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Date: Wed, 30 Apr 2014 21:27:10 -0400
From: Steve Grubb <>
Cc: Andy Lutomirski <>,
Subject: Re: Re: local privilege escalation due to capng_lock as used in seunshare

On Wednesday, April 30, 2014 04:07:19 PM Andy Lutomirski wrote:
> On 04/30/2014 08:55 AM, Steve Grubb wrote:
> > On Wednesday, April 30, 2014 02:35:52 AM Solar Designer wrote:
> >> On Tue, Apr 29, 2014 at 06:18:58PM -0400, Steve Grubb wrote:
> >>> On Wednesday, April 30, 2014 02:12:22 AM Solar Designer wrote:
> >>>> On Tue, Apr 29, 2014 at 05:49:04PM -0400, Steve Grubb wrote:
> >>>>> On Tuesday, April 29, 2014 02:20:47 PM Andy Lutomirski wrote:
> >>>>>>   if (setuid(getuid()) != 0)
> >>>>>>   
> >>>>>>     err(1, "setuid(getuid())");
> >>>>> 
> >>>>> If you do not want the saved uid to be available, you need to use
> >>>>> setresuid. That removes it. I would classify this as a bug in the test
> >>>>> program.
> >>>> 
> >>>> Not quite.
> >>> 
> >>> If the program was amended to use setresuid(), does the bug still exist?
> >> 
> >> Yes, because it affects other similar correct programs that haven't yet
> >> been amended to work safely on your non-Unix system. ;-)  Alternatively,
> >> you may declare that your system is deliberately incapable of running
> >> programs written for traditional Unix safely, and will stay that way.
> >> That will be a reason for people to prefer other Linux distros over Red
> >> Hat's, but at least it'd be fair. ;-(
> >> 
> >> To paraphrase your question, since sendmail got a workaround for the old
> >> capabilities bug in the Linux kernel, does the bug in those old kernel
> >> versions still exist?  The answer is also yes, it does, potentially
> >> affecting other programs running on those vulnerable kernels.(*)  The
> >> bug needed to be fixed in the kernel, and it was (for later versions).
> >> 
> >> (*) Of course, most people should not actually run those old kernels
> >> because of other vulnerabilities that have been found and fixed since,
> >> but that's a separate matter.
> >> 
> >> I hope you don't mind the rhetoric.  I mean it to be friendly.  I hope
> >> it serves to deliver the message well.
> > 
> > No problem. I chatted with Petr Matousek about this and I think we
> > understand the issue now.
> > 
> > In my opinion, the issue is that I think SECURE_NOROOT doesn't get its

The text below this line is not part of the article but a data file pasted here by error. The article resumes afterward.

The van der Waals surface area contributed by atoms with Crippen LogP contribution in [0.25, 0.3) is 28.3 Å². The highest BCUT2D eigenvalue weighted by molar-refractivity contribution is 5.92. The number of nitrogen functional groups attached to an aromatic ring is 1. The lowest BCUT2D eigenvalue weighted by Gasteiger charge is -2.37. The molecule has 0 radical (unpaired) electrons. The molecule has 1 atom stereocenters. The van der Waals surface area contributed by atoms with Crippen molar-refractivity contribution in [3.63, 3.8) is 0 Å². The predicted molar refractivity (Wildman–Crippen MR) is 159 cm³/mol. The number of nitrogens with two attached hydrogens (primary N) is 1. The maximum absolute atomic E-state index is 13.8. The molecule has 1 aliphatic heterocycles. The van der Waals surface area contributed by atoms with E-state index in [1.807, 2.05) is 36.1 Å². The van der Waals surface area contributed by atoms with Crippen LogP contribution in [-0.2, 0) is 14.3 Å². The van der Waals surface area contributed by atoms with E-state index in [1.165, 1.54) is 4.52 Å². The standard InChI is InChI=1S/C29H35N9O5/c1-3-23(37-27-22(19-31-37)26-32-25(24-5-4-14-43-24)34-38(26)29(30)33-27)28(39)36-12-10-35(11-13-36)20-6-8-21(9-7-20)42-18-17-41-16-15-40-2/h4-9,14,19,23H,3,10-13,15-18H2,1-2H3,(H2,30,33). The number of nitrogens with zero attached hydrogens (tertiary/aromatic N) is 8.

> > semantics right as is. I'm thinking if noroot is set and cap_setuid is
> > set,  suid should be as normal but with no capabilities. If noroot is set
> > and cap_setuid is unset, no transition of any uid should occur. If noroot
> > is unset, then works as normal.
> > 
> > If this was not the intention, then SECURE_NOSUID should have been created
> > at the same time the other SECUREBITS options were created so that each
> > part of credential change could be completely controlled. Not designing
> > the ability to control all parts is what creates this hole...for years I
> > might add.
> > 
> > So, I wonder if SECURE_NOROOT should be fixed or if ancient kernels need
> > to suddenly backport PR_SET_NO_NEW_PRIVS?
> I suspect that fixing SECURE_NOROOT will be basically impossible.  I'm
> not sure that anyone knows what it's supposed to do, and there is an
> amazing amount of inertia preventing any changes to Linux's capability
> system.
> I'd support an effort to kill securebits, but that might also be impossible.
> Backporting PR_SET_NO_NEW_PRIVS would be easy, but I don't know how many
> people are still supporting kernels that don't have it.  IIRC it was
> added in Linux 3.5.  I guess RHEL5 and RHEL6 could be candidates.  TBH
> it might actually be safer to turn off securebits entirely in capng_lock
> -- I suspect that the class of attacks enabled by setting securebits is
> larger than the class that is mitigated.
> For distros that are affected (SUSE/OpenSUSE?), the latest upstream
> cap-ng is now patched to use PR_SET_NO_NEW_PRIVS.

And switching to NO_NEW_PRIVS broke the sandbox:

So, perhaps fixing SECURE_NOROOT is the safest bet? Are there any other 
opinions on this?


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